Of course the above-mentioned scamming methods are just a drop in the ocean. Sure, it has been a serious problem and unfortunately, a lot of people have lost quite a lot of money. However, the scale of those phishing attacks is usually small. Couple of hundred, maybe even a thousand victims in worst case scenarios. But the bigger problem for the industry and the credibility of blockchain technology and its mass adoption, are the “institutional scammers” as I like to call them, companies that create fake projects to scam millions of dollars from investors. Let’s have a look at couple of them.
If you have been in this industry long enough, you have definitely seen the video, or the memes of a guy screaming “Bitconnect”. It was one of the most famous scams, which was highly hyped through marketing campaigns and conferences. Users exchanged their Bitcoins to Bitconnect coin and were promised ridiculous returns. But it was all just a Ponzi scheme, where users lost up to $700,000 which was subject of just one class action lawsuit, so who knows about all the other funds they stole.
Another interesting wide range scam was CentraTech , which actually involved a couple of celebrities, including Floyd Mayweather and Dj Khaled. They actively promoted CentraTech which was supposed to be Visa and Mastercard services for converting crypto to fiat. However, what it actually turned out to be, was a big old scam that raised $32 million, and instead of crypto to fiat debit cards, delivered whole lot of disappointment.
You think it’s a lot of money right? Wait before you hear about Pincoin & IFAN , the biggest scam in the ICO history. The two ICO’s operated by the same entity from Vietnam, scammed more than 32,000 investors out of a total of $660 million. Both of the ICOs were labeled as multi-level marketing scams, that were highly promoted and advertised by celebrities. Investigations are still going on to this very point, and a lot of people are still looking to get their investments back.
Unfortunately, these were only 3 of many ICO scams, despite the fact of there being countless opportunities for business within this industry. Some people simply choose the “easy path” of fraud and seriously damage the credibility and adoption of blockchain technology. Considering all that, It’s no surprise that almost 80% of all the ICOs conducted in 2017 were scams and out of the $11.9 billion that was raised in 2017, $1.34 billion went to scammers.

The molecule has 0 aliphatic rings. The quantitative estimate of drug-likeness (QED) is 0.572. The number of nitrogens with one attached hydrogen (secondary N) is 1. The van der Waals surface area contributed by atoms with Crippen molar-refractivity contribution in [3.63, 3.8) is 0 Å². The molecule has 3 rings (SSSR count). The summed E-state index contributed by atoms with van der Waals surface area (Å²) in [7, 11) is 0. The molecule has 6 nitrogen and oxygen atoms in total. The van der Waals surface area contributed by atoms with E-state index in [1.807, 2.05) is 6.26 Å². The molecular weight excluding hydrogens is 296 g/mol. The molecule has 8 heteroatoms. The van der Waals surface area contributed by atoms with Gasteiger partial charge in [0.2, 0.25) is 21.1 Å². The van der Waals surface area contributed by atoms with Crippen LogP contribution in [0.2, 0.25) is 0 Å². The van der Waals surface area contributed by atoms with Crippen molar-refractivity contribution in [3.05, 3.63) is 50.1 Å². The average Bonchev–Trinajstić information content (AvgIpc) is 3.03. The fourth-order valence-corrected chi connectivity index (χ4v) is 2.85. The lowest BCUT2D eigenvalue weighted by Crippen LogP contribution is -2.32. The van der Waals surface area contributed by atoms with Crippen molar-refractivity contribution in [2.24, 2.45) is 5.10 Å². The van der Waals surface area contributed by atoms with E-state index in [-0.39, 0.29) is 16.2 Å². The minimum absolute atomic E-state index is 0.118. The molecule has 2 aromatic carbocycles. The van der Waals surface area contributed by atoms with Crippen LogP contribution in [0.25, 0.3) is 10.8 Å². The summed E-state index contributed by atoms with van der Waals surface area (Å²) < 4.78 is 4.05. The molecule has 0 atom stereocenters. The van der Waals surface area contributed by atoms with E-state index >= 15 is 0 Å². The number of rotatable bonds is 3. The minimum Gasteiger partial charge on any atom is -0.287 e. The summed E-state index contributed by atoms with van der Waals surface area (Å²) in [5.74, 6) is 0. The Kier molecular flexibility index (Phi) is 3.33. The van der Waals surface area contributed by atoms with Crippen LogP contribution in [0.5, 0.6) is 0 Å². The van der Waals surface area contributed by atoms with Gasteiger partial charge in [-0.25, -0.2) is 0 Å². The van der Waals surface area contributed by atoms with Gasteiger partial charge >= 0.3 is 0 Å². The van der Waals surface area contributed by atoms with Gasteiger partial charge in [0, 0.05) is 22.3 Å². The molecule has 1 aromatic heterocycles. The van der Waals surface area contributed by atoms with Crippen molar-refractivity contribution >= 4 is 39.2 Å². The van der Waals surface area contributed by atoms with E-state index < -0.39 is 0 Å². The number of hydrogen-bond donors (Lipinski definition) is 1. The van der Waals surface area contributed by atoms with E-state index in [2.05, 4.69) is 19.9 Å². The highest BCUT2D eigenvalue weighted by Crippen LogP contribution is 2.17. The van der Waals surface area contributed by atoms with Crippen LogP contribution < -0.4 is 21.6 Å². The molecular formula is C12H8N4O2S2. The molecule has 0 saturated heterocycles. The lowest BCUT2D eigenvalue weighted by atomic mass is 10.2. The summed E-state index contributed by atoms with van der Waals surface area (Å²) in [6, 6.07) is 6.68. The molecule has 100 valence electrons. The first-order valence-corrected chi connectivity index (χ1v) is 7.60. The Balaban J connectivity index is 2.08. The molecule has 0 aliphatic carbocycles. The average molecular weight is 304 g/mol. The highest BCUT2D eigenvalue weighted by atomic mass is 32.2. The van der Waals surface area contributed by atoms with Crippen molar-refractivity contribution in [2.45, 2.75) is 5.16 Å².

The reason these scams are able to succeed is the also the biggest obstacle to innovation, lack of knowledge. Lack of knowledge has led to the ‘cryptochaos’ we have recently experienced. Of course, everyone, including the scammers, realizes this lack of knowledge and takes advantage of it. The idea of ‘easy money’ has always been very appealing to people, so they believe the lies because they want to, because they do not know what the truth looks like in this industry. All they hear is this buzz, the excitement, the loud statements like ‘crypto is the future’ or ‘making money has never been so easy’ and it is hard not to believe. People look to examples such as the CEO of Ripple at some point was one of the richest men in the world, yet nobody knew what Ripple actually was, it all seems too easy.
Taking risks doesn’t necessarily mean blindly diving into something you don’t understand. It is critical to comprehend the project, the idea you are investing in, and to invest with a certain level due diligence on the project and on the team, actively engaging with the team can also make a big difference. Avoid shady people with shady proposals. As much as we would like to believe, nobody will hand you the keys to the golden castle. I am personally a very cautious person, and when something is too good to be true, it usually ends up being so.
So by all means, educate yourself, understand everything from basic knowledge of blockchain to the consensus protocols and payment specifications, everything you need to know before you engage in a project, especially financially, so that we can move forward together without the fear of getting scammed or losing your investment on an unrealistic idea. Knowledge is the most effective tool in any type of venture, it’s the investment that pays out the best!